Imagine how schools might be different if educators focused on the process rather than product of students’ thinking and tried to support students’ disposition to think. Ron Ritchhart, Senior Research Associate and Principal Investigator at Harvard Project Zero, and Mark Church, consultant with Harvard Project Zero, argue for this shift in The Power of Making Thinking Visible: Practice to Engage and Empower all Learners. This book offers innovative teaching practices, each illustrated with real world examples, for supporting students’ deep learning and cultivating habits of mind for productive engagement with other people, ideas, and actions.
Ritchhart and Church make a compelling case that teaching with a focus on making thinking visible can transform students’ learning experience by giving them more agency and thus greater feelings of engagement, deepening their understanding (measured in both standard and non-standard ways), enhancing formative assessment, and ultimately supporting their intellectual character so that they will be lifelong learners, prepared for all they will encounter beyond school.
There are many tools that teachers can use to make thinking visible, and part of teachers’ and students’ task is to develop skill in understanding which thinking tools are appropriate for a given context. The authors focus on 18 routines for making thinking visible. They explain the purpose of the routine, the contexts in which it is appropriate to use the routine, steps to implementation and possible variations, and how to assess students’ use of the thinking routine. They also offer compelling and informative examples of the use of the routine in diverse classroom settings. Routines are aimed at increasing questioning, noticing, empathic listening, perspective taking, observing, documenting, and planning. Some routines seek to support students in reasoning with evidence, synthesizing, reflecting, identifying core concepts, considering possibilities, exchanging ideas, receiving feedback, and appreciating truth and beauty.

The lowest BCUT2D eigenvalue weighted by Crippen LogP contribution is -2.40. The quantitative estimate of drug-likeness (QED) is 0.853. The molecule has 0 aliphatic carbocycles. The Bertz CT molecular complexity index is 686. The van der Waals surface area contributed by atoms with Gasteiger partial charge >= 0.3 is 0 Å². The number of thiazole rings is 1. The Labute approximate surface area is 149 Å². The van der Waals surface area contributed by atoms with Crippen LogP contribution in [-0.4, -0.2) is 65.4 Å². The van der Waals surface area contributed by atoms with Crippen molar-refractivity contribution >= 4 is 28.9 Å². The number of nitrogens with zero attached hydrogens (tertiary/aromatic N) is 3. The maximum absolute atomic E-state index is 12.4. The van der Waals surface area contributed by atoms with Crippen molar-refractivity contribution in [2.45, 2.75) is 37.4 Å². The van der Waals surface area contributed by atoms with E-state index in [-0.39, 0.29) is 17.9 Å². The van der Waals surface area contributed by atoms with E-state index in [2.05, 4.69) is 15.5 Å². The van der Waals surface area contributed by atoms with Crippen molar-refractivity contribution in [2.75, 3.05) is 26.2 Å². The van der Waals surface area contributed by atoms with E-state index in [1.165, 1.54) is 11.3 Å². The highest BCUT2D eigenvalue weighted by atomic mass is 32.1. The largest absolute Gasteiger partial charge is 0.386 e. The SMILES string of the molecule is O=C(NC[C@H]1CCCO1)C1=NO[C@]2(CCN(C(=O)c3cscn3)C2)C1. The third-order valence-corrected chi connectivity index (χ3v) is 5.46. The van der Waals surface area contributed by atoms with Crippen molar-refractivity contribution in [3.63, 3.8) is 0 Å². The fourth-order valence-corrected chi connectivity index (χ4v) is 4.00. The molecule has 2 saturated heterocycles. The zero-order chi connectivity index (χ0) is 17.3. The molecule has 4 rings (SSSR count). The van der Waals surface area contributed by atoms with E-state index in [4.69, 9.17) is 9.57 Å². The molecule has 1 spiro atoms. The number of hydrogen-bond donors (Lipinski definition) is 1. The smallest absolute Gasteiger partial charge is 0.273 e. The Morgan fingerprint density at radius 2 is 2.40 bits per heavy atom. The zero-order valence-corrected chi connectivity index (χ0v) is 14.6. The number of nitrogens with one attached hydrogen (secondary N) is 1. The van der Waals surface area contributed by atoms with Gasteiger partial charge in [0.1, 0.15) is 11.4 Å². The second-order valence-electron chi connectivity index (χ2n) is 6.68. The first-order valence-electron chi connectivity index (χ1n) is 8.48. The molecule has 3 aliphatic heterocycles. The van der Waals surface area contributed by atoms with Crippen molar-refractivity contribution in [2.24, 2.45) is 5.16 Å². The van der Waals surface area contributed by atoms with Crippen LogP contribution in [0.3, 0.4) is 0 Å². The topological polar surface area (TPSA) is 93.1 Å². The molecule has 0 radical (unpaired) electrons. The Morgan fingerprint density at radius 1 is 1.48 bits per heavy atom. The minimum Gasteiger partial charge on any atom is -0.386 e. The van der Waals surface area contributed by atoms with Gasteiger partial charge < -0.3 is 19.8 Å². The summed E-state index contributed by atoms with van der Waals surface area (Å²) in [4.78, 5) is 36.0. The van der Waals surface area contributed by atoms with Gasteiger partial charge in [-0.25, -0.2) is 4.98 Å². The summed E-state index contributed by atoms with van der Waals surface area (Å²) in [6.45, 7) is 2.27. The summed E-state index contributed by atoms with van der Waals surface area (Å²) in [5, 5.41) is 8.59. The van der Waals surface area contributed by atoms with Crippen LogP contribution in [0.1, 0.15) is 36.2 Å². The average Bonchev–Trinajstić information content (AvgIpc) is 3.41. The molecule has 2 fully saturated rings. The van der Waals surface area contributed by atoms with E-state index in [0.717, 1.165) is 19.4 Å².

It is possible to make thinking visible across all academic subjects and domains. Advancing students’ thinking skills in a domain can help students master curricular content more efficiently.
Especially with the examples and instructions provided in this book it can be easy to implement these thinking routines, but doing so well can remain a challenge. Teachers benefit from developing an understanding of when and where deep thinking is needed, noticing it as it emerges, cultivating students’ thinking when they are doing it, and reflecting on how to embed more deep thinking opportunities into the learning experiences of students. Teachers who are skilled at supporting thinking set long-term learning goals for students, listen and respond to students, remain flexible, set high expectations, and believe in the transformative power of teaching thinking skills. Focusing too much on a short-term daily agenda or scheduling class time too densely can be counterproductive. Given the difficulty associated with teaching to make thinking visible and the fact that teachers’ own growth and development as educators takes time and experience, it is important for educators to support one another in the process of making thinking visible. Ritchhart and Church suggest ways to facilitate teachers in supporting one another in developing this skill.
The Power of Making Thinking Visible is an extremely practical, usable guide for educators to support students in honing sharp minds. To learn more about supporting the process of thinking, see Creating Cultures of Thinking, also by Ron Ritcchart.
Ritchhart, R., & Church, M. (2020). The power of making thinking visible: practices to engage and empower all learners. John Wiley & Sons.